Both Rehab Massachusetts and The Figments share a definite musical style characterised by Thane's warm and sensitive approach to music, in fact it seems as though the Rehab Massachusetts had simply taken up where The Figments had left off, and then back again. Thane recognised it would have been difficult to receive recognition or commercial success without a label, but he carried on recording his music regardless. It's clear to see that despite a strive for success, the music is really the driving force behind both projects, and therein lies the beauty of The Figments, Rehab Massachusetts, in fact the entire Northampton music scene. y 2010 Thane fronted The Figments fourth release Twelve Belles as well as a new project, this time Goldwater. Surrounded by his friends from Rehab Massachusetts, Goldwater recorded an EP entitled I’m A Pessimist Because Of Intelligence But I'm An Optimist Because Of Will. Political desperation and frustration themed once again. But The Figments new release is the one which inspired Thane the most; 2013 followed a similar path. The Figments released their latest album Where You Go and once again Thane began working on another project, this time Goldwater The Second, a reinvented Goldwater with the inclusion of partner and cellist Melissa Nelson. Goldwater The Second is a different prospect altogether, however. It's creativity stands out from the original project;
'If I had a gun to my head and was forced to choose, I'd say that Twelve Belles is the strongest [record] start to finish'.
This perfectly embodies who Thane Thomsen is, a man of many talents. Besides being the leader of The Figments, Rehab Massachusetts, Goldwater,Goldwater The Second, he has also played in other bands such as Niceface, Haunt and The Supreme Dicks. However, it also portrays the reason why The Figments, the band I was intending to research, didn't sign in 2001.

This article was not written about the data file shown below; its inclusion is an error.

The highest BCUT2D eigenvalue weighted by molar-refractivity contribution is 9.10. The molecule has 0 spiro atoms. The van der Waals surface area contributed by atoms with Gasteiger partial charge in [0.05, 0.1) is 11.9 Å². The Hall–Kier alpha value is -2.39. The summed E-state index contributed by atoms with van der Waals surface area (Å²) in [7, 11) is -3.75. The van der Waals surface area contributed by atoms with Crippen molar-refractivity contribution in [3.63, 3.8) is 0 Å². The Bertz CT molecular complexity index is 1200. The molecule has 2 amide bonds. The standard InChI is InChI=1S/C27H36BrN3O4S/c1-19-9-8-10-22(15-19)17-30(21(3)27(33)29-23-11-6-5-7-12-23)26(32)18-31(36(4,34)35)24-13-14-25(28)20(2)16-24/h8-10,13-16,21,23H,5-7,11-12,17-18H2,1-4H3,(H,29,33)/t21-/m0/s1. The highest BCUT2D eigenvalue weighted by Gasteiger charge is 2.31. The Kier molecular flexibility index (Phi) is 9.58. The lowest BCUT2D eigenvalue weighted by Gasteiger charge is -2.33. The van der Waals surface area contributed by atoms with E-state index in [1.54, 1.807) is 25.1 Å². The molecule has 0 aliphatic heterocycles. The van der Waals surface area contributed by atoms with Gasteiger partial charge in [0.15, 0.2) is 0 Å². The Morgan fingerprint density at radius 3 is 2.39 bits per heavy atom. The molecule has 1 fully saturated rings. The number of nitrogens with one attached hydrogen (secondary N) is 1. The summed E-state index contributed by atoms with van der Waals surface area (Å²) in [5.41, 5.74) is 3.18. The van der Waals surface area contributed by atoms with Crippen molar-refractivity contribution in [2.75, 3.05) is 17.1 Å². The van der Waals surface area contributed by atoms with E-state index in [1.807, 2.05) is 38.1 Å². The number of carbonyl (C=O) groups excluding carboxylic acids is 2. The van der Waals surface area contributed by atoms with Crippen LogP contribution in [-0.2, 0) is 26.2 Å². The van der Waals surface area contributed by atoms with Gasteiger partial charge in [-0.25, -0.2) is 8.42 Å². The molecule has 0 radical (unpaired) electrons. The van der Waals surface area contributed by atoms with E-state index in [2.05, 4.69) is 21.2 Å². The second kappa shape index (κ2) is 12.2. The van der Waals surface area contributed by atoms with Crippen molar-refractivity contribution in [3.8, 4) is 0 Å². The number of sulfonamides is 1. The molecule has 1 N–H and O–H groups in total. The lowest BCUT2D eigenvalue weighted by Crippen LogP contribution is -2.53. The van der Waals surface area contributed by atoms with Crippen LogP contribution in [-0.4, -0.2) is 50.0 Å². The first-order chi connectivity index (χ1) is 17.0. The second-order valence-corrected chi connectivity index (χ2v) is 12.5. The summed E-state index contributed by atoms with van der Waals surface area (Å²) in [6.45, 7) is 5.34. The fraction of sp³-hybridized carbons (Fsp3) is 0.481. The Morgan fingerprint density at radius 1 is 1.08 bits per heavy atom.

Third Outing call it the "Turner-Kane conundrum". A great singer songwriter can only be in one great band at a time. Few have successfully accomplished it; perhaps in recent times arguably Damon Albarn with Blur and Gorillaz. Alex Turner tried it with the Arctic Monkeys and The Last Shadow Puppets, as did Miles Kane with The Rascals and The Last Shadow puppets. Ultimately both artists found their successes from their original prioritised projects. Thane's priorities over the past 20 years have been to make great music, but not necessarily great bands. I use "great" in terms of commercial success, as each band mentioned within Thane's musical career have been rather spectacular. Each on a par with contemporaries Pavement and Silver Jews, and some, notably The Figments, who surpass these bands. It's not that a man in four different bands at once lacks ambition, in fact the opposite; Thane has simply been in too many successful bands at once. One genius across four bands does not work, even over a 20 year period.
Thane has recently been honoured by his friend Brian Marchese with Thane Songs; a CD collection of artists throughout the music community who have covered his songs. It's a clear sign of his influence and moreover great recognition from his local community who truly appreciate his song writing talent. In the late 90's, Thane joked thatThe Figments supreme goal was to be signed on Chunk Records, the indie Northampton-based label which went bankrupt a few years later. Who knows what would have been if they did sign, perhaps we would have been discussing The Figments amongst other US indie groups which made it at that time. But sat in the Third Outing office after hours, researching The Figments, their past interviews, early performances, their incredibly 90's hairstyles; selfishly, part of me is thankful they never signed.